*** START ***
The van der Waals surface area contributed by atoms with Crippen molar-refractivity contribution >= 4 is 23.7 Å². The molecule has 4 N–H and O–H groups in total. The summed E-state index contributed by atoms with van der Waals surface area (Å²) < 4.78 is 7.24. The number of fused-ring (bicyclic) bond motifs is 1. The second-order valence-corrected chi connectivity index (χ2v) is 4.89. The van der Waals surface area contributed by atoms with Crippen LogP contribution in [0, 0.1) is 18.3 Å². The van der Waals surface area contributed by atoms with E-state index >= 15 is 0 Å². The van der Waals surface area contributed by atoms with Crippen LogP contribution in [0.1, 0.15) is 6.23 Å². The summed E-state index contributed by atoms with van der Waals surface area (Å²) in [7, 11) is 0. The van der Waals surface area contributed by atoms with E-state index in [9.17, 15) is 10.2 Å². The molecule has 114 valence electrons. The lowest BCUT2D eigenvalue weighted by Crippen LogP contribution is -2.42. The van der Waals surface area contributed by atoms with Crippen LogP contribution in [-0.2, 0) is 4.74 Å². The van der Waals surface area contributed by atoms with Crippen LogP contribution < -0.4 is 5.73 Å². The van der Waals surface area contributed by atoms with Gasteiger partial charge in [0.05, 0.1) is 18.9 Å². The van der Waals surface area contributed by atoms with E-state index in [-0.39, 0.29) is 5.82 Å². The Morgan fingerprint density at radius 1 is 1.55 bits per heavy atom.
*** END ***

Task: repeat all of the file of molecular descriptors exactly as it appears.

The van der Waals surface area contributed by atoms with Crippen molar-refractivity contribution >= 4 is 23.7 Å². The molecule has 4 N–H and O–H groups in total. The summed E-state index contributed by atoms with van der Waals surface area (Å²) < 4.78 is 7.24. The number of fused-ring (bicyclic) bond motifs is 1. The second-order valence-corrected chi connectivity index (χ2v) is 4.89. The van der Waals surface area contributed by atoms with Crippen LogP contribution in [0, 0.1) is 18.3 Å². The van der Waals surface area contributed by atoms with E-state index >= 15 is 0 Å². The van der Waals surface area contributed by atoms with Crippen LogP contribution in [0.1, 0.15) is 6.23 Å². The summed E-state index contributed by atoms with van der Waals surface area (Å²) in [7, 11) is 0. The van der Waals surface area contributed by atoms with E-state index in [9.17, 15) is 10.2 Å². The molecule has 114 valence electrons. The lowest BCUT2D eigenvalue weighted by Crippen LogP contribution is -2.42. The van der Waals surface area contributed by atoms with Crippen LogP contribution in [-0.2, 0) is 4.74 Å². The van der Waals surface area contributed by atoms with Crippen LogP contribution < -0.4 is 5.73 Å². The van der Waals surface area contributed by atoms with Gasteiger partial charge in [0.05, 0.1) is 18.9 Å². The van der Waals surface area contributed by atoms with E-state index in [-0.39, 0.29) is 5.82 Å². The Morgan fingerprint density at radius 1 is 1.55 bits per heavy atom.